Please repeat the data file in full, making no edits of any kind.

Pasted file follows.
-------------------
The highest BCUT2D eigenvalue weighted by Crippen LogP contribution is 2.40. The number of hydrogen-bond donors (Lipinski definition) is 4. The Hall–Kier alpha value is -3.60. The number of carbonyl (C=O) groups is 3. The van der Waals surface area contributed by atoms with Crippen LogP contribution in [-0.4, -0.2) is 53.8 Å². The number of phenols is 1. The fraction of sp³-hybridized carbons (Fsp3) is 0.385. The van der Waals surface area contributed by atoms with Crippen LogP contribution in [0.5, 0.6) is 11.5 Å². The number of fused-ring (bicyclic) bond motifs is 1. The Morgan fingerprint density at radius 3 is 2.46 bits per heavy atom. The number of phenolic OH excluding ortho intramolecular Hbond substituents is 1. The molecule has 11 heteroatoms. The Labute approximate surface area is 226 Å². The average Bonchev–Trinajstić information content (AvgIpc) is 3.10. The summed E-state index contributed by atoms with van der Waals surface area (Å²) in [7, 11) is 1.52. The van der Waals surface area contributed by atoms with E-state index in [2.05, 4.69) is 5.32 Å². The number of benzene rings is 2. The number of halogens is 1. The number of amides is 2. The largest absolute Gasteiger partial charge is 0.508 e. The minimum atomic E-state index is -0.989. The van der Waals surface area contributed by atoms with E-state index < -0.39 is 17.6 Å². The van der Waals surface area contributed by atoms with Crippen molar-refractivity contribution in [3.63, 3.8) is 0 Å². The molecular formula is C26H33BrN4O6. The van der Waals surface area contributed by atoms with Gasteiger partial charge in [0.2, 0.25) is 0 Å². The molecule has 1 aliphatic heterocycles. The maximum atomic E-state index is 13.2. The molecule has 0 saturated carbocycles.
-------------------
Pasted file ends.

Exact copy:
The highest BCUT2D eigenvalue weighted by Crippen LogP contribution is 2.40. The number of hydrogen-bond donors (Lipinski definition) is 4. The Hall–Kier alpha value is -3.60. The number of carbonyl (C=O) groups is 3. The van der Waals surface area contributed by atoms with Crippen LogP contribution in [-0.4, -0.2) is 53.8 Å². The number of phenols is 1. The fraction of sp³-hybridized carbons (Fsp3) is 0.385. The van der Waals surface area contributed by atoms with Crippen LogP contribution in [0.5, 0.6) is 11.5 Å². The number of fused-ring (bicyclic) bond motifs is 1. The Morgan fingerprint density at radius 3 is 2.46 bits per heavy atom. The number of phenolic OH excluding ortho intramolecular Hbond substituents is 1. The molecule has 11 heteroatoms. The Labute approximate surface area is 226 Å². The average Bonchev–Trinajstić information content (AvgIpc) is 3.10. The summed E-state index contributed by atoms with van der Waals surface area (Å²) in [7, 11) is 1.52. The van der Waals surface area contributed by atoms with E-state index in [2.05, 4.69) is 5.32 Å². The number of benzene rings is 2. The number of halogens is 1. The number of amides is 2. The largest absolute Gasteiger partial charge is 0.508 e. The minimum atomic E-state index is -0.989. The van der Waals surface area contributed by atoms with E-state index < -0.39 is 17.6 Å². The van der Waals surface area contributed by atoms with Crippen molar-refractivity contribution in [3.63, 3.8) is 0 Å². The molecular formula is C26H33BrN4O6. The van der Waals surface area contributed by atoms with Gasteiger partial charge in [0.2, 0.25) is 0 Å². The molecule has 1 aliphatic heterocycles. The maximum atomic E-state index is 13.2. The molecule has 0 saturated carbocycles.